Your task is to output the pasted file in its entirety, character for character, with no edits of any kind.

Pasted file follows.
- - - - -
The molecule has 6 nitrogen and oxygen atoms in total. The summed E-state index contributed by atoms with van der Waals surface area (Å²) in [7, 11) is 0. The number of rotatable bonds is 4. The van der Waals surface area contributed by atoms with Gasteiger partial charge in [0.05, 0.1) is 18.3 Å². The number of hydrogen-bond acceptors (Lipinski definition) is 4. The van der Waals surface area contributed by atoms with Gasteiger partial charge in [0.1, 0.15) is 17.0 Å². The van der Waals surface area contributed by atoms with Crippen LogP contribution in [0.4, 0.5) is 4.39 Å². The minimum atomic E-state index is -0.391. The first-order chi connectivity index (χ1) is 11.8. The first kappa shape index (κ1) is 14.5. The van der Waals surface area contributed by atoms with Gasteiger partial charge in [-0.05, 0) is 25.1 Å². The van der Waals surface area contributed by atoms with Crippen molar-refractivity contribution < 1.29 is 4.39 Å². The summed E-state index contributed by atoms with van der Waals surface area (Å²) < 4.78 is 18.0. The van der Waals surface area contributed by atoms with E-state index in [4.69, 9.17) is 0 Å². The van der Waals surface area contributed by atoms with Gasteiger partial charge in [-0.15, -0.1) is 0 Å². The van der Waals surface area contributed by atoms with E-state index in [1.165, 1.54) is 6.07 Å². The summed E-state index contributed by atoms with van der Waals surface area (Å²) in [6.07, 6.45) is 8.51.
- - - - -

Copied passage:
The molecule has 6 nitrogen and oxygen atoms in total. The summed E-state index contributed by atoms with van der Waals surface area (Å²) in [7, 11) is 0. The number of rotatable bonds is 4. The van der Waals surface area contributed by atoms with Gasteiger partial charge in [0.05, 0.1) is 18.3 Å². The number of hydrogen-bond acceptors (Lipinski definition) is 4. The van der Waals surface area contributed by atoms with Gasteiger partial charge in [0.1, 0.15) is 17.0 Å². The van der Waals surface area contributed by atoms with Crippen LogP contribution in [0.4, 0.5) is 4.39 Å². The minimum atomic E-state index is -0.391. The first-order chi connectivity index (χ1) is 11.8. The first kappa shape index (κ1) is 14.5. The van der Waals surface area contributed by atoms with Gasteiger partial charge in [-0.05, 0) is 25.1 Å². The van der Waals surface area contributed by atoms with Crippen molar-refractivity contribution < 1.29 is 4.39 Å². The summed E-state index contributed by atoms with van der Waals surface area (Å²) < 4.78 is 18.0. The van der Waals surface area contributed by atoms with E-state index in [4.69, 9.17) is 0 Å². The van der Waals surface area contributed by atoms with Gasteiger partial charge in [-0.15, -0.1) is 0 Å². The van der Waals surface area contributed by atoms with E-state index in [1.165, 1.54) is 6.07 Å². The summed E-state index contributed by atoms with van der Waals surface area (Å²) in [6.07, 6.45) is 8.51.